Montgomery County confirms first human West Nile virus case of year

The Montgomery County Public Health District announced Thursday night the first probable case of human West Nile Virus in Montgomery County this year.
Jon Shapley, Houston Chronicle / Staff photographer

After officials with Montgomery County Precinct 3 confirmed an uptick in mosquitoes samples testing positive for the West Nile virus earlier this month, the Montgomery County Public Health District announced Thursday night the first probable case of human West Nile Virus in the county this year.

According to information from MCPHD, the Porter woman in her 60s is stable and receiving treatment in a local hospital. In 2020, there were a total of five human West Nile virus cases.

This year, the Precinct 3 Mosquito Abatement Team has collected over 400 samples containing a combined 27,000 mosquitoes and tested them for mosquito-borne disease, the office reported. The team tests many of these samples in-house while sending the rest to the Texas Department of State Health Services. As of the first of August, 47 samples have tested positive for the West Nile virus within Montgomery County.

“Everyone who is able to do so should wear some kind of insect repellent when they go outside,” said Justin Fausek, director of Mosquito Abatement for Precinct 3 in a previous story. “It’s the most effective means of protection available as long as you follow the instructions on the label.”

When looking for an effective repellent, choose a product registered with the EPA in a concentration that is appropriate for the length of time spent outdoors. Other recommendations include wearing long, light, loose clothing; avoiding outdoor activity when the disease-carrying mosquitoes are most active between dusk and dawn; and eliminating standing water in and around the home.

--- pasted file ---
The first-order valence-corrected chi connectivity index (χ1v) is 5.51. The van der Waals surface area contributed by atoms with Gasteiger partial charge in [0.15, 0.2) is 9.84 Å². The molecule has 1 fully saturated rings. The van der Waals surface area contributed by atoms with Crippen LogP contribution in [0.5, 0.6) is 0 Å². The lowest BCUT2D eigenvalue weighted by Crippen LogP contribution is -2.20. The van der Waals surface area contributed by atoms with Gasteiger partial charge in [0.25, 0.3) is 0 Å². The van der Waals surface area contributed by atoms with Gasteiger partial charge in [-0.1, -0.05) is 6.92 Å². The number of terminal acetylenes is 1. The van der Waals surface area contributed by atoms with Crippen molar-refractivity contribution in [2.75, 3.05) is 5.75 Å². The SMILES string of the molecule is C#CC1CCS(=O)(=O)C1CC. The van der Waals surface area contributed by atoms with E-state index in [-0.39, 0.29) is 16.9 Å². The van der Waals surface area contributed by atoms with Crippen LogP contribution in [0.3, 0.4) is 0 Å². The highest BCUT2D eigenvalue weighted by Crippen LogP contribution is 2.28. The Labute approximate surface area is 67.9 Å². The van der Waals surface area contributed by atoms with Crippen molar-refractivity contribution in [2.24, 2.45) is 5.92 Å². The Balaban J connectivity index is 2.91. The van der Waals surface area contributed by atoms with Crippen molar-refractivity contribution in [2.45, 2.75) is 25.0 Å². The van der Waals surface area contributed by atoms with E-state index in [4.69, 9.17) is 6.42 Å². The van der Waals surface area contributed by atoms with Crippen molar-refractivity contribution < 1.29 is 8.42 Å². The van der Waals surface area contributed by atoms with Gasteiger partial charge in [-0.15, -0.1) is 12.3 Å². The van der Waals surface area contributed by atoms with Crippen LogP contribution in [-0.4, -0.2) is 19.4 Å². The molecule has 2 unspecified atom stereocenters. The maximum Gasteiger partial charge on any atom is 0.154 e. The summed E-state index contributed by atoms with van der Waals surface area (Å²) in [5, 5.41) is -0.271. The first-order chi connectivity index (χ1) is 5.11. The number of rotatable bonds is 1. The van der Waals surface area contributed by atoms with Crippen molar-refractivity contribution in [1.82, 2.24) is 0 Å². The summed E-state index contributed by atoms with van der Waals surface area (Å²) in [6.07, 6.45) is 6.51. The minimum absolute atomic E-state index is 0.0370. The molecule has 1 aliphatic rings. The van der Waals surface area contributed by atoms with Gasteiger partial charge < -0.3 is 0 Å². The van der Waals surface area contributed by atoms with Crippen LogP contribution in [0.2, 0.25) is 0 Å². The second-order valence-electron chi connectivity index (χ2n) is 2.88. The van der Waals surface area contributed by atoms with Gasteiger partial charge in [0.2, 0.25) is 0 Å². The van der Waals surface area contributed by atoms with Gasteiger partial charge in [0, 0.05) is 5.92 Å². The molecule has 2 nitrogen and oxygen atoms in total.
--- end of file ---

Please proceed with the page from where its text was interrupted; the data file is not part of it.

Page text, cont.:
West Nile virus can cause serious disease and is commonly spread by infected mosquitoes, according to MCPHD. People typically develop symptoms between three and 14 days after they are bitten. According to the CDC, approximately 80 percent of people who are infected will not show any symptoms at all.

Milder symptoms include fever, headache, body aches, nausea, vomiting and sometimes, swollen lymph glands or a skin rash on the chest, stomach and back. These symptoms can last up to several weeks. Serious symptoms that account for less than 1 percent of those infected can include high fever, headache, neck stiffness, disorientation, coma, tremors, seizures or paralysis. These symptoms can last for several weeks and neurological effects may be permanent.

Anyone who develops symptoms of severe West Nile virus illness, such as severe headaches or confusion, should seek medical attention immediately. However, the majority of milder illnesses improve on their own.

Written by Catherine Dominguez

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